This just copies a stock sample configuration file into one of the standard places that offlineimap looks for configuration. To read more about offlineimap configuration go here. I spent quite a bit of time reading through the docs and messing around with a bunch of the settings, along with messing up my install a couple of times!! That is how I learn the best though!! The documentation that comes with the sample configuration file is pretty informative, so you should be able to tweak a lot of things. As far as configuration goes I leveraged the sample configuration outlined by Steve Losh, who also went through the joys of configuring this setup a while ago. I wanted to understand how all these pieces worked, so I just leveraged his guide to rip off his configuration. His guide is also a great walkthrough of how to get this setup going. I am of the mindset that I like to struggle on my own for a bit as I try to figure things out. Instead of using his and other awesome guides, I set aside a half day and did this myself!! In the docs it mentions that the offlineimaprc file can also include a regular python file that can have supplementary code you want to leverage!! Pretty awesome concept. Steve uses this in a clever way to get around the need to have plain text passwords in the config file. Read his post for the details, but it basically makes use of the security utility (usr/bin/security on most unix based systems), to access the password in a keychain item.

Ok, so I configured things appropriately and was ready to kick off offlineimap to download the mail locally onto my computer (only about 1.5GB, but seeing as how we live out in the boonies, this would take a while). I fired up offlineimap and was immediately hit with an error about an incorrect fingerprint for the gmail stmp server. I figured this had something to do with a gmail cert change. This was rectified by following the instructions here which resulted in my adding the following config item in my JPBoodhoo-Remote Repository section:

Adding gmail cert fingerprint - cert_fingerprint.sh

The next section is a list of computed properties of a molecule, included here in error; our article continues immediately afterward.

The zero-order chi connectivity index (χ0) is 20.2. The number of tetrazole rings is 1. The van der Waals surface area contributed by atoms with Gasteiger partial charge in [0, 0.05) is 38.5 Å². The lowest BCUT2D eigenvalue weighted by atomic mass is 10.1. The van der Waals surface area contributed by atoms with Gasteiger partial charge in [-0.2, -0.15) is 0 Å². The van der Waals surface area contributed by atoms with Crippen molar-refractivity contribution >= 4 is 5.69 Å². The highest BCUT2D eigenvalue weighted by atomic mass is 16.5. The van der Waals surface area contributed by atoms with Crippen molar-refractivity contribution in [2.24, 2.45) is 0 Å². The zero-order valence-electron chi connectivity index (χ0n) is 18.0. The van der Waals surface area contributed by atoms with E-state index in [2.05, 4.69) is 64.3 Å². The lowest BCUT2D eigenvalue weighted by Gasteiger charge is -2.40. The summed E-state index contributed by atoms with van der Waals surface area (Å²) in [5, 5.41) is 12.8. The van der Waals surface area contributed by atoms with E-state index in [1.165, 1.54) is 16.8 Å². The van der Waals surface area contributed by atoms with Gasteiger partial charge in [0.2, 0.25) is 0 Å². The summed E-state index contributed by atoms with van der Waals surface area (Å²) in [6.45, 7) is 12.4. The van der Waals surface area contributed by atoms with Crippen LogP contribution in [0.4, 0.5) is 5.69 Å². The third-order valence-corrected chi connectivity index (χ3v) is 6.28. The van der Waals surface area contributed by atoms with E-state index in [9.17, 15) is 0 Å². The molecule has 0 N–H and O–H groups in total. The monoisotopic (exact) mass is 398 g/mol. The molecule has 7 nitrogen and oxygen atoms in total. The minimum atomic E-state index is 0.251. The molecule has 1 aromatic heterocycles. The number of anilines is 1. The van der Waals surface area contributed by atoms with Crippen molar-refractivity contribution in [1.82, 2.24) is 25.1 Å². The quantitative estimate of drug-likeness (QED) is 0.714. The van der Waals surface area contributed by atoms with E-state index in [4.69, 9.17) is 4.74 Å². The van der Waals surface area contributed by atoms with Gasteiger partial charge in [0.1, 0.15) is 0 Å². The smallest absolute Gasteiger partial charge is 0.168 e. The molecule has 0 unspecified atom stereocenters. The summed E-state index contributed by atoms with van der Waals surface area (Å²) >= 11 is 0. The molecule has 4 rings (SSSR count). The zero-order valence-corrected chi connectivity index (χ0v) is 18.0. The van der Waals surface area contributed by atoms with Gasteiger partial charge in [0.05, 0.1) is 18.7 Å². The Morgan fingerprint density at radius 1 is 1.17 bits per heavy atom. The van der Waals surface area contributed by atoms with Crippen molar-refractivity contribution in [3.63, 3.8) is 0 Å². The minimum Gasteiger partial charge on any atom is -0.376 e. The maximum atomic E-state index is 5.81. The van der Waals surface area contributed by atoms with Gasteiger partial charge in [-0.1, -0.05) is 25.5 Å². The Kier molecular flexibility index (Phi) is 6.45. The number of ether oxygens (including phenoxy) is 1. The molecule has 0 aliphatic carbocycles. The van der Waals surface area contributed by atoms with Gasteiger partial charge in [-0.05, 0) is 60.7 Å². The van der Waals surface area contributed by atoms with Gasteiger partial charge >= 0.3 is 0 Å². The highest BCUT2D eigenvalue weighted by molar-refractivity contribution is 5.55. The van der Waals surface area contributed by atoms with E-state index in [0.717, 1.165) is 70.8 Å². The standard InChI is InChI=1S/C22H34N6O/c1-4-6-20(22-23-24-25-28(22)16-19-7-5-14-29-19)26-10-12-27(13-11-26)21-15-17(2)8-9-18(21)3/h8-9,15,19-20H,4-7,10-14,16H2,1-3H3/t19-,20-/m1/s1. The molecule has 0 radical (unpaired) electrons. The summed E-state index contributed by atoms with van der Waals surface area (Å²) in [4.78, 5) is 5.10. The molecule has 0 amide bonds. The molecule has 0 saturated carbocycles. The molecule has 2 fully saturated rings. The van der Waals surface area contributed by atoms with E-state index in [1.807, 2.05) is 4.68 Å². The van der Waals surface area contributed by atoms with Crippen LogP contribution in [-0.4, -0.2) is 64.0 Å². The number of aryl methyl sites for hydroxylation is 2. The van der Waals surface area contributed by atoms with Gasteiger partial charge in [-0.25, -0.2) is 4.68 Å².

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cert_fingerprint = 6d1b5b5ee0180ab493b71d3b94534b5ab937d042

With that change in place (keep in mind, the fingerprint can change at a later time, which would require this line to be updated), things looked good to go, I reran offlineimap and went about with other work while our blazingly fast connection proceeded to choke on the download for the next couple of hours.

Here is the majority of the pertinent stuff from my current configuration:

offlineimap configuration - configuration.ini
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[general]
ui = TTYUI
accounts = jp_developwithpassion_gmail, jboodhoo------gmail
pythonfile = ~/repositories/developwithpassion/devtools/shared/dotfiles/offlineimap/offlineimap.py
fsync = False


[Account jp_developwithpassion_gmail]
localrepository = jp_developwithpassion_gmail_local
remoterepository = jp_developwithpassion_gmail_remote
status_backend = sqlite
postsynchook = notmuch new

[Account jboodhoo----gmail]
localrepository = jboodhoo----gmail_local
remoterepository = jboodhoo----gmail_remote
status_backend = sqlite
postsynchook = notmuch new


#developwithpassion
[Repository jp_developwithpassion_gmail_local]
type = Maildir
localfolders = ~/Dropbox/imap_mail/jp_developwithpassion
nametrans = get_remote_name


[Repository jp_developwithpassion_gmail_remote]
maxconnections = 1
type = Gmail
cert_fingerprint = 6d1b5b5ee0180ab493b71d3b94534b5ab937d042 
remoteuser = jp@developwithpassion.com
remotepasseval = get_password("jp@developwithpassion.com")
realdelete = no
nametrans = get_local_name
folderfilter = is_included

#***
[Repository jboodhoo-----gmail_local]
type = Maildir
localfolders = ~/Dropbox/imap_mail/jboodhoo---
nametrans = get_remote_name


[Repository jboodhoo----gmail_remote]
maxconnections = 1
type = Gmail
cert_fingerprint = 6d1b5b5ee0180ab493b71d3b94534b5ab937d042 
remoteuser = jboodhoo@----
remotepasseval = get_password("jboodhoo@----")
realdelete = no
nametrans = get_local_name
folderfilter = is_included

You can check out Steves post for a very thorough explanation of the configuration that matches. I took advantage of the python file to DRY up my configuration for the nametrans setting. When you are working with one of the remote repositories (jp_developwithpassion_gmail_remote) in one of the examples above; the nametrans setting determines how to map the remote imap folder names to names on your local machine. In the examples on the offlineimap site, they would set up reverse entries in the nametrans for the local and remote options. That would look something like this (lifted from some standard example online):

nametrans configuration - nametrans.ini
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[Repository blah-Local]